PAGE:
So what is The Blue Flower? Better to start with what it’s not: it isn't, first of all, anything like an 18th-century Lolita story, although it’s hard not to make that link. Surely Fitzgerald wrote with this knowledge, although we don’t see her dropping any hints to that effect: the story feels deeply rooted in its time period. While the poet and philosopher Fritz von Hardenberg is attracted to young Sophie von Kuhn's looks, the way he describes her to others and speaks to her directly makes it clear that he’s primarily attracted to his self-created idea of the girl.
Fritz calls Sophie “my heart’s heart.” For me, the “heart’s heart” of The Blue Flower lies in how it imagines the lives of two very different families, and in the questions its asks about the fragility of childhood and youth. Childhood and young adulthood in The Blue Flower look all the more fleeting and strange given how uncertain it was at that time for a person to survive to any great age.
Social expectations for young women and girls also weave into the novel's reflections on youth: Fritz’s family and friends are startled and even shocked at his attachment to a twelve-year old girl, but since she is expected to marry at sixteen, how much (or how little) time has she left for childish things anyway? Does she become genuinely attached to him, and if so, in what ways? In the case of Fritz’s close friend Karoline Just, what happens if you are only in your twenties, yet feel that life has passed you by?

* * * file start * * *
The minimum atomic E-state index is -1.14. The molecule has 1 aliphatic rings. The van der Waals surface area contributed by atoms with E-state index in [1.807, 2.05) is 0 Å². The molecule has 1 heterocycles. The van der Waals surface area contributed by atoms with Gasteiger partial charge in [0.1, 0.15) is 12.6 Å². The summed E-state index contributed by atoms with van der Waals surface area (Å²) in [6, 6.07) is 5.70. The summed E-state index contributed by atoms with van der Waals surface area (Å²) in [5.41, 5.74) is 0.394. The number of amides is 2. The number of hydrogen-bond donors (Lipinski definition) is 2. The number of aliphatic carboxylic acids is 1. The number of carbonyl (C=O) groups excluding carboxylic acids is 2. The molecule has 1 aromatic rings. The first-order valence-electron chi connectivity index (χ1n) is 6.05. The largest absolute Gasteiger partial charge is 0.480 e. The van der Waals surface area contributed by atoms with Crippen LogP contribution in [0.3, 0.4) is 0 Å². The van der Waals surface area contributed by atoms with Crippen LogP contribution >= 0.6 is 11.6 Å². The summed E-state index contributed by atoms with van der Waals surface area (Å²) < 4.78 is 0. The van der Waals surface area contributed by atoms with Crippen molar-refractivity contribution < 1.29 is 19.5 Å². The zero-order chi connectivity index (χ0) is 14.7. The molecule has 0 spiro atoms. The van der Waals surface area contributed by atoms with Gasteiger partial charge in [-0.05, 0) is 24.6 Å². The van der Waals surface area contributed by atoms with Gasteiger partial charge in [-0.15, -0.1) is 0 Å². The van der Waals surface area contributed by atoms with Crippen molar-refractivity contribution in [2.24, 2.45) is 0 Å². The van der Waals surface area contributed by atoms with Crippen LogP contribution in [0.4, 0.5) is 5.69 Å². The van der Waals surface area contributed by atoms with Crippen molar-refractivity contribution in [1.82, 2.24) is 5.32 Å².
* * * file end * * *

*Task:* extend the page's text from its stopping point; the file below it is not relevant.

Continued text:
But I don’t mean to make the book sound like a puzzle to be labored over. While some have experienced this as a dry or demanding read, or felt that Fitzgerald is overly harsh to her characters, the families’ emotions struck me as powerful and deeply felt. I think I will continue living with this book, again and again.
Ultimately, the book is about that ideal, or about the notion of reaching towards a romantic ideal, the blue flower, the distant horizon. But the Blue Flower of the title is only mentioned two or three times, in a quotation from the opening of Novalis' unfinished novel HEINRICH VON OFTERDINGEN. Fitzgerald knows that to establish the horizon, one first has to map the ground at one's feet. (This is especially true of Novalis, whose romanticism was not an escape from the real world, but a belief that everything in it -- human beings, animals, plants, even the rocks -- might communicate with one another on an equal footing.) Much of the book is concerned with daily life and domestic details, but its first impression can be disorientating. Fitzgerald writes in a clean but curious style that seems at times like an awkward translation from German (the definite article before some people's names, for instance, or the use of "maiden" instead of "girl"); oblique references to Kant and other thinkers of the day are tossed in but never explained. The reader is plunged into life in full spate, a busy repetitive life where the details of daily routine serve as ballast to flights of intellectual enquiry. But the strangeness wears off, the writing simplifies, and the book's ultimate effect is to give the stamp of absolute authenticity to everything that the author describes.
This is not a conventional love-story, or indeed a conventional novel in any sense, although it is filled with memorable people. Ideas are sketched in with a few deft strokes, then left suspended. The author assumes that readers have either a good knowledge of the political and intellectual history of those watershed times, or that they can pursue these things on their own. She does not use the novel as a means of explaining history, let alone an aesthetic, but attempts a much more daring task: making you experience it at first hand -- even without quite knowing what you are experiencing. Perhaps a bit disappointing at first, this turns out to be a depth-charge of a book that stirs the mind long after the ripples of reading it have disappeared.